10 Methods 2 – example output Employment rate High school graduate College graduate Predicted employment rate Control group95%25%75%95% Former substance use disorder 78%50% 90% Suppose employment rates are 100% for college graduates but only 80% for high school graduates The difference in employment rates is 17 percentage points – 5 percentage points explained by differences in education – 12 percentage points possibly attributed to discrimination

11 Methods 3 – abuse attributable fractions Estimate the logistic employment function with both groups together and a dummy variable identifying persons with former substance use disorders Compute predicted probability of employment for each individual, then average to compute predicted employment rate for the sample Then create predicted probabilities assuming no one is a former substance abuser (S=0 for everyone) and average to obtain the predicted employment rate with no effect of substance use The abuse attributable fraction (AAF) is the difference, expressed as a fraction of Limitations Omitted variables Assumes employment structures are identical

12 Methods 3 – example output Predicted employment with no substance use disorders (S=0 for all) Predicted employment accounting for substance use disorders (S=1; 0 for controls) Abuse attributable fraction Full sample85%79%(85-79)/85=.07

13 Advantages – Disadvantages Dummy variableLogistic model is easily understood Omitted variables lead to over- estimate of discrimination Employment structures assumed identical for both groups Difficult to translate output to quantifiable measure of discrimination DecompositionEmployment structures allowed to vary across groups Can disaggregate explained part of differential Output gives a quantifiable measure of discrimination Omitted variables lead to over- estimate of discrimination Decomposition formula is not unique Abuse attributable fraction Output gives a quantifiable measure of discrimination Omitted variables lead to over- estimate of discrimination Employment structures assumed identical for both groups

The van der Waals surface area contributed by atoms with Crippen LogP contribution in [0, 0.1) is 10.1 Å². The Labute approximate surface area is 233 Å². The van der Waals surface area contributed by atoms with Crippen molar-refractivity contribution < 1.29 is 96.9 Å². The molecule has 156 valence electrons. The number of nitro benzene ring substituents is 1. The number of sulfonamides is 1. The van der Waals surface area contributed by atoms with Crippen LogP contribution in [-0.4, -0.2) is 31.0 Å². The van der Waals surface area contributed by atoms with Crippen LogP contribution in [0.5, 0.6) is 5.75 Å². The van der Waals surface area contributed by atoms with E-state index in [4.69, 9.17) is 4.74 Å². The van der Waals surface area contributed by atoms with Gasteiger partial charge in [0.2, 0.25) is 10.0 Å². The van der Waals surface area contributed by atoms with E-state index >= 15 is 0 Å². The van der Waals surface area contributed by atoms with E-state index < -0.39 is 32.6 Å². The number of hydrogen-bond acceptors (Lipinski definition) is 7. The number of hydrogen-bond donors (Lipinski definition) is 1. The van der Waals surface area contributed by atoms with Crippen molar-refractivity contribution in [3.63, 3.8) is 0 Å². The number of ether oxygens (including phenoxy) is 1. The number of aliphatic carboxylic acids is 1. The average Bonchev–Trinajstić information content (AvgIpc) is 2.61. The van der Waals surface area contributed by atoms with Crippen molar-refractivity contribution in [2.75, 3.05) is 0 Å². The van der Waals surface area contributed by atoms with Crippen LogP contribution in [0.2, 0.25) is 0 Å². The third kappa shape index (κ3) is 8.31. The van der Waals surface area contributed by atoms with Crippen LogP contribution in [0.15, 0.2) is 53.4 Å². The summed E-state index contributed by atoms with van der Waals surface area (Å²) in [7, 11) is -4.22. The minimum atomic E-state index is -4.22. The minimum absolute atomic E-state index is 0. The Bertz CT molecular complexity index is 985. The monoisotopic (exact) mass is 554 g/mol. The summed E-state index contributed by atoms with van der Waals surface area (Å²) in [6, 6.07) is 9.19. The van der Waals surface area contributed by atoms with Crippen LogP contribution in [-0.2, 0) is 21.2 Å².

14 What explains the potential discrimination? Discrimination motivated by misconception e g. persons with serious mental illness may be disadvantaged if employers generalize the high level of functional limitations in some current users to former users statistical discrimination Discrimination motivated by stigma e g. the desire to avoid close proximity (working with) members of a stigmatized group prejudice-based

15 Comments Effect of missing variables Unmeasured differences in worker characteristics correlated with productivity and differentially distributed across groups can cause us to overestimate the effect of discrimination on outcomes e g. work experience, accumulation of social capital Flexibility of models Easily adapted to other employment outcomes e. g. Wages, involuntary job loss Inclusion of functional limitation variables Should be ameliorated by job accommodations

16 Observed employment rates

17 Decompositions of employment differentials No mental disorder (n=9,675) Any mental disorder (n=1143) Psychotic disorders (n=101) Employed full year0.850.700.37 Mean predicted employment rate 0.895 0.7670.513 Differential in predicted rates - 0.1290.382 Explained- 0.1060.275 Unexplained-0.023 0.107

18 Observed mean hourly wages

19 Decompositions of wage differentials No mental disorder (n=8,203) Any mental disorder (n=847) Psychotic disorders (n=46) Mean log wage2.516 2.4412.069 Difference in log wages -.075.447 Difference in offer wages -.051.660 Explained-.036.389 Unexplained-.015.272